EXAMINING THE BIBLE, CHRISTIANITY SEEMS LESS FRIENDLY TO THOSE WITH HAIR LOSS THAN, SAY, BUDDHISM.
Since this article is looking at baldness in the Bible, it seems appropriate to start off with a favorite Bible verse, to wit:
“And so God looked out upon the assembled, and His light shone forth, and most especially it shoneth upon those whose pates were bare of hairiness. And God saw that their baldness reflected back His glory, which pleased Him mightily. And this was good.”
OK, so that quote doesn’t actually appear anywhere in the Bible. Wouldn’t it be a kick, though, if it did? After all, the Bible is a pretty influential book. It’s held in high esteem, especially in the United States; whole societies have used it as their foundation. Just a few verses like the fake one above could have changed the course of hairless history. If absolutely nothing else, having an endorsement of baldness from the Good Book might have been a major deterrent to the rise of “big hair” televangelists.
Unfortunately, there really aren’t any ringing endorsements of baldness to be found in this particular sacred text. Instead, one finds things such as the following:
“And he went up from thence unto Bethel; and as he was going up by the way, there came forth little children out of the city, and mocked him, and said unto him, ‘Go up, thou bald head; go up, thou bald head.’
And he turned back, and looked on them, and cursed them in the name of the Lord. And there came forth two she bears out of the wood, and tare forty and two children of them.” — 2 Kings 2:23-24
The “he” in the above quotation is Elisha, the Old Testament prophet, who comes across as rather touchy about being bald. Many who read this verse are appalled that he could retaliate for being taunted by having 42 children killed by a pair of bears. To be fair, however, many biblical scholars believe that the word here translated as “little children” should more properly be translated as “youths.” While Elisha may still have overreacted, it becomes somewhat more understandable if one imagines that a large group (at least 42) of rowdy, perhaps drunken young men has surrounded Elisha and is behaving in a most disrespectful manner to a holy man who has just inherited the mantel left by the great prophet Elijah.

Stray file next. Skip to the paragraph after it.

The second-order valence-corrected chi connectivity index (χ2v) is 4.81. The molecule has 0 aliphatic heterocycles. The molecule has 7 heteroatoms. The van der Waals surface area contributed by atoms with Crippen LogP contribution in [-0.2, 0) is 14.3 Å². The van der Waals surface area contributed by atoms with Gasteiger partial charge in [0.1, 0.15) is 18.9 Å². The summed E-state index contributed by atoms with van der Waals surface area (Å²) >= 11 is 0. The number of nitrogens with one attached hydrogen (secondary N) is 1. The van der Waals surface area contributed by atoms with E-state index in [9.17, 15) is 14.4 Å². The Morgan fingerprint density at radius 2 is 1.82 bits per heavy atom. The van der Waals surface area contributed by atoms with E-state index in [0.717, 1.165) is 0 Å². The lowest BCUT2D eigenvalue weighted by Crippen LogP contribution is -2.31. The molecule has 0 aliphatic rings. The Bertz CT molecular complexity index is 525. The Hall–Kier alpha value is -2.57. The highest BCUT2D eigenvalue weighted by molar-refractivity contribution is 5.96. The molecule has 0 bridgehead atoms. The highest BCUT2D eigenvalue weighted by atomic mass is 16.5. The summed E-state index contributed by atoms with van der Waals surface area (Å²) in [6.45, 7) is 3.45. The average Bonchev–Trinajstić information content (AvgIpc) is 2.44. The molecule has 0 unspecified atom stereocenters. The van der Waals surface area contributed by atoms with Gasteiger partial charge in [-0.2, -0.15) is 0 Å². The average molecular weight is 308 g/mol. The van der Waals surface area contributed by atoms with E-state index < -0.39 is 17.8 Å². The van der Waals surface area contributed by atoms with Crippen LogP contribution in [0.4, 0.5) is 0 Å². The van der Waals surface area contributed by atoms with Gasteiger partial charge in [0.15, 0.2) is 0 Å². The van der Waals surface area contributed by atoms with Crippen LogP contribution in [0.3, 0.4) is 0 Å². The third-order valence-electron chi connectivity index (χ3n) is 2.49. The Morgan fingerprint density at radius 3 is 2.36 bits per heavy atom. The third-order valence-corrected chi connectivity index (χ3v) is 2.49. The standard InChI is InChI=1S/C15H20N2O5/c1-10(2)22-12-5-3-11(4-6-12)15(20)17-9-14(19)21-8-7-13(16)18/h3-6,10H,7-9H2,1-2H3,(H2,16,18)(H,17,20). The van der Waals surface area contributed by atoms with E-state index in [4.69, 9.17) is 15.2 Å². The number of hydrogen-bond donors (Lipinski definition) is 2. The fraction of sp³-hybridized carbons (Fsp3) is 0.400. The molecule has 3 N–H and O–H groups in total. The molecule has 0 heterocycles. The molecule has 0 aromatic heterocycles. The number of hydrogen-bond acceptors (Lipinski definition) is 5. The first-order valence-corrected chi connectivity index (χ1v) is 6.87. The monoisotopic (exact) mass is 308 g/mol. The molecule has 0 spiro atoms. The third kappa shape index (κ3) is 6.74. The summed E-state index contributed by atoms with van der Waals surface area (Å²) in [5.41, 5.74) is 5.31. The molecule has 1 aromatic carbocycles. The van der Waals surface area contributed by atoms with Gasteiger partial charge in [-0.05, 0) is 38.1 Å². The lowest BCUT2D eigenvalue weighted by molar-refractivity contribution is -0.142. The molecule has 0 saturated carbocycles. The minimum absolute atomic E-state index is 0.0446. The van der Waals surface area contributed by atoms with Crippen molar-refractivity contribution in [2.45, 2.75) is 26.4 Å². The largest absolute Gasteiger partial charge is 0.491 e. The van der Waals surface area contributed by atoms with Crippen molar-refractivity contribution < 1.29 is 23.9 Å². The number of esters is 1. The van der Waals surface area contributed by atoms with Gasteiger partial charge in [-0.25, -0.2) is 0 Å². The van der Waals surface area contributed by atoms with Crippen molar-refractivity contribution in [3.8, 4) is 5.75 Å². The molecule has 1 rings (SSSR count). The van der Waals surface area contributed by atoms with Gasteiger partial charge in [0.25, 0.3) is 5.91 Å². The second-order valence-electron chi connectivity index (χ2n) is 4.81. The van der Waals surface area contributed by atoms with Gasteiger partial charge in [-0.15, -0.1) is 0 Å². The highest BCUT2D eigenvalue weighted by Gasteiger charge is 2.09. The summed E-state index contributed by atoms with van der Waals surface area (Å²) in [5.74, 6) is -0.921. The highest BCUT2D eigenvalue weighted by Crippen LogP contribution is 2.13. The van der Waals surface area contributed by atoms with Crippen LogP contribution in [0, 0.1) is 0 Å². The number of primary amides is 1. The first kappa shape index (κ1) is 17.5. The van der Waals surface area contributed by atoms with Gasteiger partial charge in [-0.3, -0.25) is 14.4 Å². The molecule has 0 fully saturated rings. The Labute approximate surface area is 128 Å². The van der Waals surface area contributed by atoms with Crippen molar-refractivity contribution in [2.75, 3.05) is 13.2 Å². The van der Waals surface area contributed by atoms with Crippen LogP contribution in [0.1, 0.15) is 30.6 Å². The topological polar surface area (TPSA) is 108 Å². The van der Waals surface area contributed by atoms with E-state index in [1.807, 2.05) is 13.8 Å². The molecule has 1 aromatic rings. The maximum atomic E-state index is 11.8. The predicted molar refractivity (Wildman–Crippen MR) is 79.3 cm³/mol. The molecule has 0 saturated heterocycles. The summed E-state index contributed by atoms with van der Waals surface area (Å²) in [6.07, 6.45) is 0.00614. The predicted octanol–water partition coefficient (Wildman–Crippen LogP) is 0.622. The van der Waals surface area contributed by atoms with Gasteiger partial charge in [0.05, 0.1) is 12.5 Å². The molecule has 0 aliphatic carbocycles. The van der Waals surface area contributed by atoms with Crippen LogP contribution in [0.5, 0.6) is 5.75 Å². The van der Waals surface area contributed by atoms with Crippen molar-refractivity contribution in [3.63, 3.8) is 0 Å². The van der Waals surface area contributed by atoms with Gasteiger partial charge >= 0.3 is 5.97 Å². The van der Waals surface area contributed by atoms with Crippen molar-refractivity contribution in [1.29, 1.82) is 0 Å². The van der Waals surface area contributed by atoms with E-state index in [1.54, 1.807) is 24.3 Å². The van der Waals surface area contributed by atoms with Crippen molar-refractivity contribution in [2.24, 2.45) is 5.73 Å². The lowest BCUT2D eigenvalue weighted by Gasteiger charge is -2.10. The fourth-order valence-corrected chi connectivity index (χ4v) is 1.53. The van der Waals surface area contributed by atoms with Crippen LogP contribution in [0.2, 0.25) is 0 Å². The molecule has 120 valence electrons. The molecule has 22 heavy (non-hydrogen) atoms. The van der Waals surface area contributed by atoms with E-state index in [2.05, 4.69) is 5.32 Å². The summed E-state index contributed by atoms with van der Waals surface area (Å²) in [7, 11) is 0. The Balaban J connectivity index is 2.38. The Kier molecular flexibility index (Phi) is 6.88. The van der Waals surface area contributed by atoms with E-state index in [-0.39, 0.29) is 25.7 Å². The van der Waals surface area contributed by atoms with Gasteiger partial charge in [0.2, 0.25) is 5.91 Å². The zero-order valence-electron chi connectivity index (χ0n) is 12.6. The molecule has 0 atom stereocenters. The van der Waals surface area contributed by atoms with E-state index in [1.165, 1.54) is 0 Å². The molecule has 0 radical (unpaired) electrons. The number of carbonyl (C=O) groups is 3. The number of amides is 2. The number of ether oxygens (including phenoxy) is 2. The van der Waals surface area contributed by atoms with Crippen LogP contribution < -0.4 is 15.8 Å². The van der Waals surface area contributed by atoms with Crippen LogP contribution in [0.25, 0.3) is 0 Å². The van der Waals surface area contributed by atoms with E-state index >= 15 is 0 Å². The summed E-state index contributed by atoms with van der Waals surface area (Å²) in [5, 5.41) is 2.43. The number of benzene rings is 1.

A few bald biblical heroes
Elisha is one of the few individuals who are actually identified as bald in the Bible. Paul is another, as we know from this text:
“And Paul after this tarried there yet a good while, and then took his leave of the brethren, and sailed thence into Syria, and with him Priscilla and Aquila; having shorn his head in Cenchrea: for he had a vow.” — Acts 18:18
Then there’s Samson, of course, whose haircut from Delilah may or may not have been a total scalp shaving.
But more often, baldness is mentioned not as an identifying mark of one individual but as a concept or descriptive term, as in:
“And if there be in the bald head, or bald forehead, a white reddish sore; it is a leprosy sprung up in his bald head, or his bald forehead.” — Leviticus 13:42
“For every head shall be bald, and every beard clipped: upon all the hands shall be cuttings, and upon the loins sackcloth.” — Jeremiah 48:37
“Ye are the children of the Lord your God: ye shall not cut yourselves, nor make any baldness between your eyes for the dead.” — Deuteronomy 14:1
“Make thee bald …”: Head shaving in the Good Book
Sometimes people were instructed to shave their heads:
“And they shall make themselves utterly bald for thee, and gird them with sackcloth, and they shall weep for thee with bitterness of heart and bitter wailing.” — Ezekiel 27:31
“Make thee bald, and poll thee for thy delicate children; enlarge thy baldness as the eagle; for they are gone into captivity from thee.” — Micah 1:16
For a book as voluminous as the Bible, however, there are surprisingly few references to baldness. Most of them occur in the Old Testament and frequently in reference to shaving one’s head as a sign of mourning or repentance.
One can make guesses about biblical personages that may have been bald, of course. For instance, it’s hard to believe that Methuselah could live all the way to his reputed 969 years without losing a few hairs along the way. It also seems to make sense that Cain must have had, at the very least, a high forehead, in order for people to clearly see the mark God had placed there for murdering his brother.
Noah was 600 years old when the Flood came; if he wasn’t bald when the rains started, surely spending all that time on a little boat with hundreds of smelly, randy animals, three sons perpetually asking, “Are we there yet?” and a wife whose every glance said, “We had room for a pair of flea-infested water buffalo, but my mother we had to leave behind?” would have been enough to cause him to tear out his hair.
Those who created the Bible, of course, had more on their minds than the amount of hair on an individual’s head. Still, if “the very hairs of your head are all numbered” (Matthew 10:30), couldn’t a little more space have been devoted to identifying some of those whose hairs number in the lower digits?